Inflammation may have started as the solution—for example, as a way to rid the body of a dangerous invader—but if it doesn't turn off when it should, it instead can become the problem. The body's immune response may keep inflammation going, long after the threat has cleared. Acute inflammation has now transitioned to chronic inflammation.
Chronic inflammation can develop in any of sev-eral ways. One possibility is that the threat remains because the body can't rid itself of the offending sub-stance, be it an infectious organism, an irritant, or a chemical toxin. The immune system is pretty good at eliminating invaders, but sometimes pathogens resist even our best defenses and hide out in tissues, provoking the inflammatory response again and again.
Another possible scenario is that the immune system goes into "threat mode" when no true threat exists. In an autoimmune disorder, the immune sys-tem seems to become overly sensitized to the body's own healthy cells and tissue. It reacts against the joints, intestines, or other organs and tissues as if they were dangerous. As the inflammatory response continues, it damages the body instead of healing it.
Unhealthful lifestyle choices, too, can cause ongo-ing inflammation. Smoking, failing to exercise regularly, or eating a diet high in refined carbohydrates can contribute to chronic inflammation. This ongoing inflammation increases the risk of many diseases—including heart disease, stroke, diabetes, cancer, and chronic obstructive pul-monary disease—that are collectively the leading causes of death worldwide. Three out of every five people around the world die from a disease that has been linked to inflammation.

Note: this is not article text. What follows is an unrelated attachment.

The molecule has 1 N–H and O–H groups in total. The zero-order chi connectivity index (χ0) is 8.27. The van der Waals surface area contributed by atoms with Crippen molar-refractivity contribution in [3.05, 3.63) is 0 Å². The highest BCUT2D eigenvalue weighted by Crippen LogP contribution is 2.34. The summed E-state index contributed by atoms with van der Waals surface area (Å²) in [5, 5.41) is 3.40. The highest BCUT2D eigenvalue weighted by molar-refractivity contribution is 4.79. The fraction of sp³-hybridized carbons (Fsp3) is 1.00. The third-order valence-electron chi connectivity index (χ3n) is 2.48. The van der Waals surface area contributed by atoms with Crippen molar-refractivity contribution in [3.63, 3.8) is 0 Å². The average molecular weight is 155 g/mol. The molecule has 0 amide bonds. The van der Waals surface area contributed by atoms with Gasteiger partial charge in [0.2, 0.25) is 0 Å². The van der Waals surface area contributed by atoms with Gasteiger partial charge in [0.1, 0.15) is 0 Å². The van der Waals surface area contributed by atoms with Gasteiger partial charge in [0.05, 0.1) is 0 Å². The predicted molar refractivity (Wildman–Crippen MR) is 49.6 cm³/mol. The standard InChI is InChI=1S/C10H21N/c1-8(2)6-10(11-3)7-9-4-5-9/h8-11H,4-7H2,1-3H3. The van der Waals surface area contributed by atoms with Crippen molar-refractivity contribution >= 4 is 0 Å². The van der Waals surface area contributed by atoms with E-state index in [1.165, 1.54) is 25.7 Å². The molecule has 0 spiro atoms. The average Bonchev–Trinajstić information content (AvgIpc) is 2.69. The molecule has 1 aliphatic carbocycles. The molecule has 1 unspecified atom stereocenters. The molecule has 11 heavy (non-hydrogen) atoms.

Signs and symptoms of chronic inflammation
The signs of chronic inflammation are not as obvious as those of acute inflammation. No sharp twinge of pain as when you cut yourself, no swelling or redness will you see to alert you to a problem. Chronic inflammation can be widespread or more localized to specific areas of the body. Therefore the symptoms can vary considerably, such as:
- fatigue and lack of energy
- depression, anxiety
- muscle aches and joint pain
- constipation, diarrhea, and other gastrointestinal complaints
- changes in weight or appetite
- a "fuzzy" mental state (brain fog).
For additional advice about ways to reduce inflammation, check out Fighting Inflammation, a Special Health Report from Harvard Medical School.
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